Living in Boulder, you can't help but bump into all kinds of renowned runners, from former Olympians to ultra legends- Boulder has them all. Here, the average house wife is a 3:20 marathoner in her spare time. I'm living among some of the best overachievers in the country. It makes it difficult to feel good about going out for a light jog x times a week.
It's interesting that in the podcast I did with Lauren Fleshman for Women Talk Sports Lauren wasn't as exposed to eating disorders in high school as I was. It's hard to say why that is. There are so many possibilities. It's possible that there were more girls with eating disorders in my high school because of the atmosphere, but it's also possible that there were unrecognized or undiagnosed eating disorders that Lauren didn't see at the time. It could also be that, as Lauren pointed out, there was more pressure in college, so less girls in her high school struggled compared to when she went to college. It's true that environment plays a huge role in the development of eating disorders. I do believe that Ann's statistics regarding how many runners have eating disorders is probably accurate. I mean, it's estimated that about 8 million Americans have an eating disorder. I assumed that's a diagnosed eating disorder. I'm sure there are plenty who slide under the radar. The point is that many runners struggle with weight, body image and food issues. It kind of comes with the territory. Those who escape it often say, like both Lauren and Lorraine Moller did, that they had shades of an eating disorder, or that they were in the gray area with it, not fully falling into the abysmal cavern like I did.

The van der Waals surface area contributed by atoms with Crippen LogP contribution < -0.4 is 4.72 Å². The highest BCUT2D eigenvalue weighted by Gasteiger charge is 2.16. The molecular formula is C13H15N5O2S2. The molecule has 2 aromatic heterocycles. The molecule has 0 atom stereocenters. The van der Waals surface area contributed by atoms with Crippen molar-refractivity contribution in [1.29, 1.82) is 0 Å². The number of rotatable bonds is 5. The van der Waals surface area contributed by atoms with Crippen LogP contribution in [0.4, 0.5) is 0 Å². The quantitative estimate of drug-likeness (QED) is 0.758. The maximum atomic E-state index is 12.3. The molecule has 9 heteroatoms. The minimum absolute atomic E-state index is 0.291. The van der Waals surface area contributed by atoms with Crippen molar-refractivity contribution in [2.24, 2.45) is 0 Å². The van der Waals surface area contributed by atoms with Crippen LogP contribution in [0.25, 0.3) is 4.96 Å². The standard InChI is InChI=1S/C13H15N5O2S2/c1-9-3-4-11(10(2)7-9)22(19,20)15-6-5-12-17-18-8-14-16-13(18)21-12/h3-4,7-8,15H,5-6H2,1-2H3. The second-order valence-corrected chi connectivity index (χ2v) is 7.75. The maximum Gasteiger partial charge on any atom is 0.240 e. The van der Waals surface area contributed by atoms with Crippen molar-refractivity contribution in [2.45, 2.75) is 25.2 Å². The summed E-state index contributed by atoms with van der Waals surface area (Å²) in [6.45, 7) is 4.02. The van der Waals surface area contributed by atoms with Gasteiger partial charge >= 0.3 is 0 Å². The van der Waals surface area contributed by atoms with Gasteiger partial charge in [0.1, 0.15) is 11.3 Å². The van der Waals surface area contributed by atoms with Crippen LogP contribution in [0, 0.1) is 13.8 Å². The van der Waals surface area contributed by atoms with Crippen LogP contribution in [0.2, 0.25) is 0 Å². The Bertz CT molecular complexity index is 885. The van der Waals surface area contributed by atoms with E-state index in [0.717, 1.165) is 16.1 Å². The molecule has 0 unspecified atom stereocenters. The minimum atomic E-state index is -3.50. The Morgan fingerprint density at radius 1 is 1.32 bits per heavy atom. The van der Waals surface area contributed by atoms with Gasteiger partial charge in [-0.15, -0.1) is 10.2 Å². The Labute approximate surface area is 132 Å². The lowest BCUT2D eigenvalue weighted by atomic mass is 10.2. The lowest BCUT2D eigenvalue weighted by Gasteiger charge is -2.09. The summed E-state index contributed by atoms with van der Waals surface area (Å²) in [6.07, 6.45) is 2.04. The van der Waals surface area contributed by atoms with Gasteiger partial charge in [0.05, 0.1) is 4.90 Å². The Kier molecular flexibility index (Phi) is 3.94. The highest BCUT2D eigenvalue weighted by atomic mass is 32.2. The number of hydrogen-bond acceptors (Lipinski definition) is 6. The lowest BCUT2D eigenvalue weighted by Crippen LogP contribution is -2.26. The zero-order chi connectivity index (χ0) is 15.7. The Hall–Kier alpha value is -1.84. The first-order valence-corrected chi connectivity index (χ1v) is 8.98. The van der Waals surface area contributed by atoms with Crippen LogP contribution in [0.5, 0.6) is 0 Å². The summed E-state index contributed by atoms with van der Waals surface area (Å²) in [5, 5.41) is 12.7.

All of a sudden, I don't like this topic.
Tonight I am in the mood for fun. I went out and met a few friends at a going away party. It has been such a shitty week with my foot still sore (but fortunately getting slowly better), the cold lingering and the death of the sweet little dog. Also, I was feeling out of sorts, because I didn't even get to do a single hard workout. So it was great to hang out and talk to new and old friends. Sometimes I like to just put everything aside and linger in a good conversation or fun moment. Those can be all too rare in my life. I enjoy much of what I do, but sometimes the thoughts in my head are way the fuck too loud. Gah! So, being in the moment is a great place to be.
Ooohhhh AND another fun thing I did tonight was stop by Piece, Love and Chocolate! I have chocolate to sample, including a vegan walnut truffle. They were out of the hazelnut hearts, so I opted for that one instead. Mmmmm The place is awesome. I predict I will become a regular customer!